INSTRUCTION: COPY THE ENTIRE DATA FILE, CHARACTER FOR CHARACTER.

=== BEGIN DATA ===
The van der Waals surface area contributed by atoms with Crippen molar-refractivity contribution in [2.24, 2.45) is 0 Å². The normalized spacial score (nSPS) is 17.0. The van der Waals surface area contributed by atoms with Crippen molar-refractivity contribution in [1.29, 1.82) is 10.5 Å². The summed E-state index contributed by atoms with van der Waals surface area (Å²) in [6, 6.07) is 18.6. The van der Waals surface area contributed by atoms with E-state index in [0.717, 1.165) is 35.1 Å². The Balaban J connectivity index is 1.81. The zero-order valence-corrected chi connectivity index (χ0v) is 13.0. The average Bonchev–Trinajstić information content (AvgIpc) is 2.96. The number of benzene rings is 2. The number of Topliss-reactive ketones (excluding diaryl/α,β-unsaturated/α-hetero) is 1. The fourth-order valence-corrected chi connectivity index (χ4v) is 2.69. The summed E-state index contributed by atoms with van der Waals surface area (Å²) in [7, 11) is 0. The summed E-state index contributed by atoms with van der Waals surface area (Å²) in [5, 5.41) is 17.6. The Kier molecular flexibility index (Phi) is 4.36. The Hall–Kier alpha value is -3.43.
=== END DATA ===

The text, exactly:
The van der Waals surface area contributed by atoms with Crippen molar-refractivity contribution in [2.24, 2.45) is 0 Å². The normalized spacial score (nSPS) is 17.0. The van der Waals surface area contributed by atoms with Crippen molar-refractivity contribution in [1.29, 1.82) is 10.5 Å². The summed E-state index contributed by atoms with van der Waals surface area (Å²) in [6, 6.07) is 18.6. The van der Waals surface area contributed by atoms with E-state index in [0.717, 1.165) is 35.1 Å². The Balaban J connectivity index is 1.81. The zero-order valence-corrected chi connectivity index (χ0v) is 13.0. The average Bonchev–Trinajstić information content (AvgIpc) is 2.96. The number of benzene rings is 2. The number of Topliss-reactive ketones (excluding diaryl/α,β-unsaturated/α-hetero) is 1. The fourth-order valence-corrected chi connectivity index (χ4v) is 2.69. The summed E-state index contributed by atoms with van der Waals surface area (Å²) in [7, 11) is 0. The summed E-state index contributed by atoms with van der Waals surface area (Å²) in [5, 5.41) is 17.6. The Kier molecular flexibility index (Phi) is 4.36. The Hall–Kier alpha value is -3.43.